Patrick Cantlay had a brilliant response when asked why Europe keeps winning the Ryder Cup
Not only has Patrick Cantlay enjoyed an abundance of success on the course recently, but he’s found something of a calling without a club in hand.
This year’s $15 million man and PGA Tour player of the year has become a natural in the press room, wowing media members, fellow players and fans with some brilliantly thought-out responses to some of the game’s biggest talking points.
Why the sudden turnaround from someone previously considered to be a little robotic and reserved in the personality stakes? Well, according to Cantlay, success on the course doesn’t just translate to earnings and trophies.
With more people interested in what he has to say, better questions have given him a chance to show he’s more than just birdies and bogeys.
The most recent example came at Whistling Straits in the run-up to the 43rd Ryder Cup, when the 29-year-old was asked why the Europeans “keep winning this thing”.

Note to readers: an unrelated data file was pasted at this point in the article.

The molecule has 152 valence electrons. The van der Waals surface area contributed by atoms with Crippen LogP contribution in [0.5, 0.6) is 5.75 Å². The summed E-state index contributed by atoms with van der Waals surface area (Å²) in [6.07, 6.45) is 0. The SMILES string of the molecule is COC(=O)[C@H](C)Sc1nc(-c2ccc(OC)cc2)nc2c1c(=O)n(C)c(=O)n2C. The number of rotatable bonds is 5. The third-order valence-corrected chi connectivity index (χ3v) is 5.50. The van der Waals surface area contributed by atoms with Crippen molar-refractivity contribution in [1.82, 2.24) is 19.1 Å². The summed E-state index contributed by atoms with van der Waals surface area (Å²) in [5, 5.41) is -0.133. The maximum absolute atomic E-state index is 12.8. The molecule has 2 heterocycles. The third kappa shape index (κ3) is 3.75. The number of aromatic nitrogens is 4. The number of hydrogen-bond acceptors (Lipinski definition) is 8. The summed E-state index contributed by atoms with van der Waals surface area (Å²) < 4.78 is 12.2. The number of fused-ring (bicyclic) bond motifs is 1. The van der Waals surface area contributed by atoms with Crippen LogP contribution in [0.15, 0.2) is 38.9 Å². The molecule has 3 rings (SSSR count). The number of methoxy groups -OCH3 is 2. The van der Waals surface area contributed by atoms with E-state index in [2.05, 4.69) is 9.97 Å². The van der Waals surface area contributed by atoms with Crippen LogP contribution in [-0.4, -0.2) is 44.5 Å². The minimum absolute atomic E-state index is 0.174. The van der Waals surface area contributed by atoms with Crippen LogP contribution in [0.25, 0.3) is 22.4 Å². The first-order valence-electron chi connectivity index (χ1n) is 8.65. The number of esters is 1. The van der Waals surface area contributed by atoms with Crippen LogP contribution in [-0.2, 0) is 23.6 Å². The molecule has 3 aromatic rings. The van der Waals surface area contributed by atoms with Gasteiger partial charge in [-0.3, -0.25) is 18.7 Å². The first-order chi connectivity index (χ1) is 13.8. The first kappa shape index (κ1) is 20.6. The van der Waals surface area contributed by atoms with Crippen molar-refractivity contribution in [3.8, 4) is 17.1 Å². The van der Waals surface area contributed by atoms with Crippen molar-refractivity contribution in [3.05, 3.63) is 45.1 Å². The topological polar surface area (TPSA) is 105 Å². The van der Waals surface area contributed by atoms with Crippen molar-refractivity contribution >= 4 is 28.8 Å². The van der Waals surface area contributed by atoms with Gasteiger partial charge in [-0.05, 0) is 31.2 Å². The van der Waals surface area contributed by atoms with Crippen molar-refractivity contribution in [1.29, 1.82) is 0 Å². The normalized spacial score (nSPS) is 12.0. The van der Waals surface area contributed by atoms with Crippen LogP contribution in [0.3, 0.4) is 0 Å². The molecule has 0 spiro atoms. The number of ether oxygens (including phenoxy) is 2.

Over to you, Patrick…
“So I’ve read a few gin books,” the Ryder Cup rookie opened. “Let’s see if I get it right.
“If you play enough gin hands a one or two per cent difference in skill translates to almost an assured win over many, many, many hands of gin.
“But you could have a big difference between somebody, maybe a 60 to 40 per cent skill-level difference, and gin is still chancy enough to where you could play ten hands and lose six or seven of the hands than someone that’s much worse than you skill-wise.
“Really there’s only two — these matches are only played every two years, and golf is very chancy.
“So would it surprise you if the US went on a similar run to what Europe has been on for the next 20 years? Wouldn’t surprise me.
“You go to Vegas and you play roulette and the chances are 50/50 but skewed toward the house a little, it could hit red six times in a row, but that’s not abnormal.
“You flip a quarter; it would be weird if the quarter flipped tails, heads, tails, heads, tails, heads. Then you would think something trippy was going on.
“I try to take a very long-term view on things like that. Who knows.
“The captains are different every year. The players are different every year. The venues are different every year. The weather is different every year.
“You’re really going to ask a question like that and think you’re going to get the right answer? I don’t have the answers to that. This is my first one.”
Whether right or wrong, it’s certainly a more interesting response than the usual platitudes about team spirit and camaraderie.
And the home side will be hoping there is some truth to Cantlay’s response as they bid to tip the scales in their favour this week and perhaps spark their own period of supremacy.